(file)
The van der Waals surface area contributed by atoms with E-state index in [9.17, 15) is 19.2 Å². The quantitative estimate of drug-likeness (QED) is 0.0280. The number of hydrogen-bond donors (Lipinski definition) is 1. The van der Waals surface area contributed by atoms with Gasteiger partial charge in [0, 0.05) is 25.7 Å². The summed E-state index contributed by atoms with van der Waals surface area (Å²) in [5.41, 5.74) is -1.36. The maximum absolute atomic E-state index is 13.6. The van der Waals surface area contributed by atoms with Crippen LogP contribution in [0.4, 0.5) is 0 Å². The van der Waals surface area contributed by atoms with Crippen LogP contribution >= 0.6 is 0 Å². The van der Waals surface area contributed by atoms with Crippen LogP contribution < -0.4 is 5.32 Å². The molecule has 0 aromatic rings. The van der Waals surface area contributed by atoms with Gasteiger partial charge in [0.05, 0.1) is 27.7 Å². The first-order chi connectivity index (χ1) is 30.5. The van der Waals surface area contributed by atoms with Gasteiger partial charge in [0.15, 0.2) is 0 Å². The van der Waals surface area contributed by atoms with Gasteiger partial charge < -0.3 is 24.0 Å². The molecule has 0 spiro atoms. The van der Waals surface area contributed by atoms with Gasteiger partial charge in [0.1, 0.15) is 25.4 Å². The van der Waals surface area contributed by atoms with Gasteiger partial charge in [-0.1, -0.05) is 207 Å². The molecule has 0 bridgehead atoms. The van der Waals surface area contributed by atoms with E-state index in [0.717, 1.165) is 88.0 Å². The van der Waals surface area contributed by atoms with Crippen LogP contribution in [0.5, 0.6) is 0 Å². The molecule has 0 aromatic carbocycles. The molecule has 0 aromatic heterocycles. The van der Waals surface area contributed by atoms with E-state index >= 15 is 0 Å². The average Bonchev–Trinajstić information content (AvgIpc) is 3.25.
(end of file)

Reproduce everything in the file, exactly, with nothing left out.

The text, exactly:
The van der Waals surface area contributed by atoms with E-state index in [9.17, 15) is 19.2 Å². The quantitative estimate of drug-likeness (QED) is 0.0280. The number of hydrogen-bond donors (Lipinski definition) is 1. The van der Waals surface area contributed by atoms with Gasteiger partial charge in [0, 0.05) is 25.7 Å². The summed E-state index contributed by atoms with van der Waals surface area (Å²) in [5.41, 5.74) is -1.36. The maximum absolute atomic E-state index is 13.6. The van der Waals surface area contributed by atoms with Crippen LogP contribution in [0.4, 0.5) is 0 Å². The van der Waals surface area contributed by atoms with Crippen LogP contribution >= 0.6 is 0 Å². The van der Waals surface area contributed by atoms with Crippen LogP contribution < -0.4 is 5.32 Å². The molecule has 0 aromatic rings. The van der Waals surface area contributed by atoms with Gasteiger partial charge in [0.05, 0.1) is 27.7 Å². The first-order chi connectivity index (χ1) is 30.5. The van der Waals surface area contributed by atoms with Gasteiger partial charge in [0.15, 0.2) is 0 Å². The van der Waals surface area contributed by atoms with Gasteiger partial charge < -0.3 is 24.0 Å². The molecule has 0 spiro atoms. The van der Waals surface area contributed by atoms with Gasteiger partial charge in [0.1, 0.15) is 25.4 Å². The van der Waals surface area contributed by atoms with Gasteiger partial charge in [-0.1, -0.05) is 207 Å². The molecule has 0 bridgehead atoms. The van der Waals surface area contributed by atoms with E-state index in [0.717, 1.165) is 88.0 Å². The van der Waals surface area contributed by atoms with Crippen LogP contribution in [0.5, 0.6) is 0 Å². The molecule has 0 aromatic carbocycles. The molecule has 0 aromatic heterocycles. The van der Waals surface area contributed by atoms with E-state index >= 15 is 0 Å². The average Bonchev–Trinajstić information content (AvgIpc) is 3.25.